The American Dream is alive, oh well

I once read that in a single year, California changed the nature of America more than any state ever has, maybe more than all the rest put together.

It goes something like this: from the beginning, America was seen as a land of freedom and opportunity. Any peon could leave Europe, start out here with nothing and make their way in America if they kept their noses clean and worked hard at it. Ben Franklin personified this dream, and long-etched into the national memory was the image of him entering Philadelphia alone, owning nothing he didn’t carry, before starting the career that would carry him to great heights. For the first couple hundred years, this Puritan heritage dominated. People went early to bed and saved their pennies to earn them.

Then out of nowhere, Mexico threw the Southwest at us, we signed the Treaty of Guadalupe Hidalgo for it in 1848, and the California gold rush started in earnest in ’49.

“There’s gold in them there hills,” and though you might have to work extremely hard to get it, one good nugget or a couple months panning in the right spot and you’d be set for life. Forget the pennies. It wasn’t just California, and it wasn’t just gold, but the get-rich-quick dream for the common person had its roots there.

To some extent, and much greater than the first, this American dream is still with us today. In the post-Civil War boom, any immigrant child could envision growing up to be another Andrew Carnegie. The stock market, investments, oil wells, inventions, start-up companies – often very literal gambles, but the payoff was to be taken care of for life, or even one of the richest people in the nation. Prosperity was one idea away if you knew what to do and how to do it.

I haven’t heard it said, but I say that some time in the 1910s, California gave birth to a third dream, the one most feel today: the dream of fame. Forever children had wanted to be kings and princesses; now thanks to Hollywood, you could grow to be so on the silverscreen.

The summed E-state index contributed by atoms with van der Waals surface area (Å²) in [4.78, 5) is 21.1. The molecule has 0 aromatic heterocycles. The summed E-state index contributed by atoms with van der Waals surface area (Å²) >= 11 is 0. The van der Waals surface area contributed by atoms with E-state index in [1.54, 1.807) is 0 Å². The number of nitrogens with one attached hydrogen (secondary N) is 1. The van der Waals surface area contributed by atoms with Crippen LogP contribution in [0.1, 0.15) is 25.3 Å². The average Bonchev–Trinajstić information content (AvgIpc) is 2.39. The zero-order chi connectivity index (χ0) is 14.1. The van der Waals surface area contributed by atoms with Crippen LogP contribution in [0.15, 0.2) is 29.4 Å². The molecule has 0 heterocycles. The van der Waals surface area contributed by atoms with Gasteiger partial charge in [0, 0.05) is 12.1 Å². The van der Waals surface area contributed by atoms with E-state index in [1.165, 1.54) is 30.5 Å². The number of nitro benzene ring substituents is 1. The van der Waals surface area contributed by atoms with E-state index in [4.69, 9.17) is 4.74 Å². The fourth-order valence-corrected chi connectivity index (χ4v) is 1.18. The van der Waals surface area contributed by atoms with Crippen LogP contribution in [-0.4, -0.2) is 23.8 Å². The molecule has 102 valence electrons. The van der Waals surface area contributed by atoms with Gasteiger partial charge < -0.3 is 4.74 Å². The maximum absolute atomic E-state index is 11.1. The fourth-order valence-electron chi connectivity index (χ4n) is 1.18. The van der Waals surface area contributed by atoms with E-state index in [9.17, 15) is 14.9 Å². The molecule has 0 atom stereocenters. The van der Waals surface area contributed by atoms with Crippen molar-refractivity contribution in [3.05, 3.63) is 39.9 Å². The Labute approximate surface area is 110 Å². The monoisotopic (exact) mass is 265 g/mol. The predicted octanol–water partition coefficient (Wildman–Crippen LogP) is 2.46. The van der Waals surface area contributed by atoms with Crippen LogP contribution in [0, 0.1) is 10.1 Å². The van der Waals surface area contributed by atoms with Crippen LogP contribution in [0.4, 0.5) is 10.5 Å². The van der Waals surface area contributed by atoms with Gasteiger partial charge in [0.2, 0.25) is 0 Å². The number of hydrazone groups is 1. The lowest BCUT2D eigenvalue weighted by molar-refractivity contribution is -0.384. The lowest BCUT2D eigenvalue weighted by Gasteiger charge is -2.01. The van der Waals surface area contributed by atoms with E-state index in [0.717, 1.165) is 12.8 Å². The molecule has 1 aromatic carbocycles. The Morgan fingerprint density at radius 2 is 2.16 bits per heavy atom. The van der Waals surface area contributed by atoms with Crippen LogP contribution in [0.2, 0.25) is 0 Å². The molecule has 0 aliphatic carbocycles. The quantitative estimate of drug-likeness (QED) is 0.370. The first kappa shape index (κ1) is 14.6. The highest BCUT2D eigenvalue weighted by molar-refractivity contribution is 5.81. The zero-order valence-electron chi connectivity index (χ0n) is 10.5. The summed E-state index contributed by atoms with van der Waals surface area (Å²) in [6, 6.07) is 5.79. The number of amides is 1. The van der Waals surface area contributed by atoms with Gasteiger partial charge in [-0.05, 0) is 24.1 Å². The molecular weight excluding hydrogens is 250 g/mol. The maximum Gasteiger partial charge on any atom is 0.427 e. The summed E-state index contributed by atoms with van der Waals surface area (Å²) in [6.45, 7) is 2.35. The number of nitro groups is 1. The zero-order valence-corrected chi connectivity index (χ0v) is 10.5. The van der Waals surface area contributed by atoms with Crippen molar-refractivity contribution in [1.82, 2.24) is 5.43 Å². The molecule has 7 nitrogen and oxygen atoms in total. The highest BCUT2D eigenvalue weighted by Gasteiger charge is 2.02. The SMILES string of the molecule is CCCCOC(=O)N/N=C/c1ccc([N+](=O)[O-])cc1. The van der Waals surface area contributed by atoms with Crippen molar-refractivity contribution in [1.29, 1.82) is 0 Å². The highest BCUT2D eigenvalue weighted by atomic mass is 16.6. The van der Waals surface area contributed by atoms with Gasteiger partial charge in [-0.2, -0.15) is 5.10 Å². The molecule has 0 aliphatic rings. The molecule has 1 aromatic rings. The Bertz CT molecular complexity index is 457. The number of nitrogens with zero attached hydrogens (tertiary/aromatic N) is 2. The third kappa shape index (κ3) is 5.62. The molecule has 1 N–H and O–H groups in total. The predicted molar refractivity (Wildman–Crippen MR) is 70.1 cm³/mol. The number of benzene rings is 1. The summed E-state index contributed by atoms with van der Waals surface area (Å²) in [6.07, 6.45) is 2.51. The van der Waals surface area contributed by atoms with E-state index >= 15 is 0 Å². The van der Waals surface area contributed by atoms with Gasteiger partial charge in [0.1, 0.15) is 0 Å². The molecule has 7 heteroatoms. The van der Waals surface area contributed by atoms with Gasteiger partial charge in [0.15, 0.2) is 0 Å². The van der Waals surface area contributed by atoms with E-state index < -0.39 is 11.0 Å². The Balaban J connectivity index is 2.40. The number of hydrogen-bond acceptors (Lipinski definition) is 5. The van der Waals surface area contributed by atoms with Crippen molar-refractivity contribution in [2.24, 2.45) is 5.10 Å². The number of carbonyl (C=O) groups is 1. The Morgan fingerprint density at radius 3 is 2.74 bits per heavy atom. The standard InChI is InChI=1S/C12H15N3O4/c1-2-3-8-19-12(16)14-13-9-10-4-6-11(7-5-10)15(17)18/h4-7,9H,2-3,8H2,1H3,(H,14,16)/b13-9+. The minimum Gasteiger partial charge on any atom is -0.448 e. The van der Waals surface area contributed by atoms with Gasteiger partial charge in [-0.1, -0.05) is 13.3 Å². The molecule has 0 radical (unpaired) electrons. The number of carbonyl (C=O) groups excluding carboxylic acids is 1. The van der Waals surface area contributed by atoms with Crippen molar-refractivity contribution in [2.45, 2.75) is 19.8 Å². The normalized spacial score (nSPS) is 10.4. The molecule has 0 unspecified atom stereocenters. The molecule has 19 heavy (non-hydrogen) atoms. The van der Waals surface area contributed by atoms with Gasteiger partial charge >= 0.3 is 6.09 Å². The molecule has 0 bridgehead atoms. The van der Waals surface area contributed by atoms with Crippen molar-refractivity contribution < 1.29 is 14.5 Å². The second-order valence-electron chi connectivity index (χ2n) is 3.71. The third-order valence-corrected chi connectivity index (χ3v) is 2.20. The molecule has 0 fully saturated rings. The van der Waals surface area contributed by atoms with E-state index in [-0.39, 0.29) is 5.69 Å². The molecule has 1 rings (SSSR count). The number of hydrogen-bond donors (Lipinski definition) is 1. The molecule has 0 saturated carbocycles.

Mary Pickford, Charlie Chaplin, Jack Dempsey, Babe Ruth, Clark Gable – they were famous. For doing something, granted, for being exceptional in some way, but no longer being exceptional in a meaningful or productive way. People like Henry Ford and Audie Murphy still accomplished worthwhile things and were well-known, but for how they presented themselves, not what they did, and their celebrity was no different than someone who could tap-dance well.

Television brought fame home, and though the size of the screen shrunk, the room for people in it expanded. Not so the standards.

Reality television has prided itself in the exploration of the ordinary, but game shows weren’t considerably different in this regard. In both we want to see people “just like us.” Celebrity remained the ideal, but the requirement of accomplishment fell away and celebrity existed for itself.

Whether it’s a new dream or just a fulfillment of the old one, I won’t even bother to guess, but through Silicon Valley, California gave us all the ability to be famous for nothing. Stupidly swinging around a microphone-stand and falling, lip-syncing a song, having a sex-tape leaked, making a general buffoon of yourself. Talented people can advertise themselves as well, but even embarrassing attention has stopped being unwelcome. That’s the gift of the Internet, of Google, Yahoo!, YouTube, that any person anywhere can be famous for anything.

Dreams never are wholly or universally true, but our aspirations do shape our accomplishments. I am, no doubt, being melodramatic, but sometimes I am legitimately frightened of what the future holds.

I can’t desire anything more than being famous, yet I’m of the last generation to remember life without the Web. How will they dream to be more than being a fad or meme?

I wake up in a cold sweat having seen the place I’ll grow old in.

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